He added: “We all want to do what is right environmentally, whilst maintaining people’s ability to travel and making sure town centres and high streets function properly. It’s important that we listen to what people are saying so that we get this right.”

But other London Councils such as Lewisham are not listening and are still persevering in the vain home that the worsening traffic congestion they have caused will go away. It will not.

Opposition is growing to road closures across London with many local groups being formed. The ABD is happy to advise or assist any local groups.

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Does Closing Roads Reduce Air Pollution and Improve Health?

The Alliance of British Drivers has long argued that there is way too much scaremongering about the impact on people’s health of air pollution. We published a paper two years ago (see Reference 1 below) that in summary said that we believe it is not a major health crisis but simply a major health scare fed to a gullible public by a few politicians and by journalists wanting a story. We also criticised the relative contribution of vehicles to existing air pollution. Most air pollution arises from home and office heating, building and industrial activities and from home activities such as cooking and smoking.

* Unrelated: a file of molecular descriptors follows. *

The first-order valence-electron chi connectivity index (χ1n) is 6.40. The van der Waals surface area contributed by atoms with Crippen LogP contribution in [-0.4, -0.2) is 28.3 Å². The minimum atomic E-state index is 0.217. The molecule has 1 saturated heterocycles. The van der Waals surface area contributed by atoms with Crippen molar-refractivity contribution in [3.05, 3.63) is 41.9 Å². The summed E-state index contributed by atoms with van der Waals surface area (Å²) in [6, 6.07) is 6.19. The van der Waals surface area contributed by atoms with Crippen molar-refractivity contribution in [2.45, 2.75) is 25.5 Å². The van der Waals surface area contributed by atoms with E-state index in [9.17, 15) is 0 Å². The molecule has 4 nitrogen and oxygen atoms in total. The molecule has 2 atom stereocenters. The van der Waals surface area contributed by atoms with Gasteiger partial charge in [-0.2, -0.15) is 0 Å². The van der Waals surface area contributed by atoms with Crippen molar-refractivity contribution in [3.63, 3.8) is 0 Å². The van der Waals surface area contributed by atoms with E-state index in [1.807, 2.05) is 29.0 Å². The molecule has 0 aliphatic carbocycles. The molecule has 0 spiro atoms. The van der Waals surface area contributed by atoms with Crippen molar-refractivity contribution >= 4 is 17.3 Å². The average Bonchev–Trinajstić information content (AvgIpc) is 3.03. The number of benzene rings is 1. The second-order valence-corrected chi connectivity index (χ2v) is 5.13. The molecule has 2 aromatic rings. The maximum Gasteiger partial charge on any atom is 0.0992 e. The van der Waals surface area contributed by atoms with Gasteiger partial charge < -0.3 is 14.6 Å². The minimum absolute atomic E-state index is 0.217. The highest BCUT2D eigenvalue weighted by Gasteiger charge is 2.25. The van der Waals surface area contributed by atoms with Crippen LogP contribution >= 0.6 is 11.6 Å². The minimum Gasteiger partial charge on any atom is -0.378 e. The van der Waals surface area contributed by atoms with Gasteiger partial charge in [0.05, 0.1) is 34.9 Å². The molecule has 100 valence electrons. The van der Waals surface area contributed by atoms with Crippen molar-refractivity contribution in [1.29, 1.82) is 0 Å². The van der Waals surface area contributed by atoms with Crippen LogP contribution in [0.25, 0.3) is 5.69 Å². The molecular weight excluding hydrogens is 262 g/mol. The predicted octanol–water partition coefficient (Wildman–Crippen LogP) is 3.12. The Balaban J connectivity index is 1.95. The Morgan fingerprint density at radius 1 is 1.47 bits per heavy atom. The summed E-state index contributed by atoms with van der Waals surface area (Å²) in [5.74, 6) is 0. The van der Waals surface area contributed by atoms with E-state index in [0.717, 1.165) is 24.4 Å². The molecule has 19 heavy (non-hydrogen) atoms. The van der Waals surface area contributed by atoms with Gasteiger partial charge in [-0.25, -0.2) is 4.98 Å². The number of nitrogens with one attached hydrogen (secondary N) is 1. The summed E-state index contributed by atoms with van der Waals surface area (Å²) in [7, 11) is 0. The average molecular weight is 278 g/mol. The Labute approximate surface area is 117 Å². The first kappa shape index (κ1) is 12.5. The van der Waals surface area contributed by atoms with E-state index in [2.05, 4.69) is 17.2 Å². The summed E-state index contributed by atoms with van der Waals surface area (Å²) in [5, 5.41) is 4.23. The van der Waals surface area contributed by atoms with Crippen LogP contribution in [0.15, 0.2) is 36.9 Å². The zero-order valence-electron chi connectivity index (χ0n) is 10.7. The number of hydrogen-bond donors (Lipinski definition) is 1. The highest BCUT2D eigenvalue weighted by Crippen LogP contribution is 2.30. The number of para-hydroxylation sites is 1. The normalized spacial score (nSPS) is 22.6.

Is there actually a public health crisis? The simple answer is NO. The evidence does not support such claims. In reality air quality has been steadily improving and will continue to do so from technical improvements to heating and vehicles. Meanwhile life expectancy has been increasing. There is no public health crisis!

The Covid-19 epidemic has given a great opportunity to see the likely impact of removing cars and other vehicles from the roads as businesses closed down and home working spread like wildfire.

The Daily Mail (see Reference 2) has reported on a study by Stirling University with the headlines: “Decline in vehicle use in lockdown had no impact on reducing toxic particle emissions and suggests traffic is ‘not a key contributor to air pollution” and “It found no significant fall in harmful toxic particulate matter – known as PM2.5” based on roadside measurements. That was despite a 65% fall in traffic.

Particulates are more dangerous than NOX and as people spent more time at home, they may have increased their exposure to them. But it is clear that removing vehicles from the roads does not cut particulate emissions.  Although NO2 levels fell, which mainly come from transport, the Mail article suggests that might cut attributable deaths but in reality there is no certainty about the impact of NOX emissions on life expectancy and it may be a totally spurious claim.

The ABD also recently debunked the alleged claim linking asthma to NOX emissions. There are a number of possible causes for asthma and very poor air conditions (worse than generally experienced) can trigger or exacerbate attacks, but one has to be very careful about a specific linkage – see Reference 3.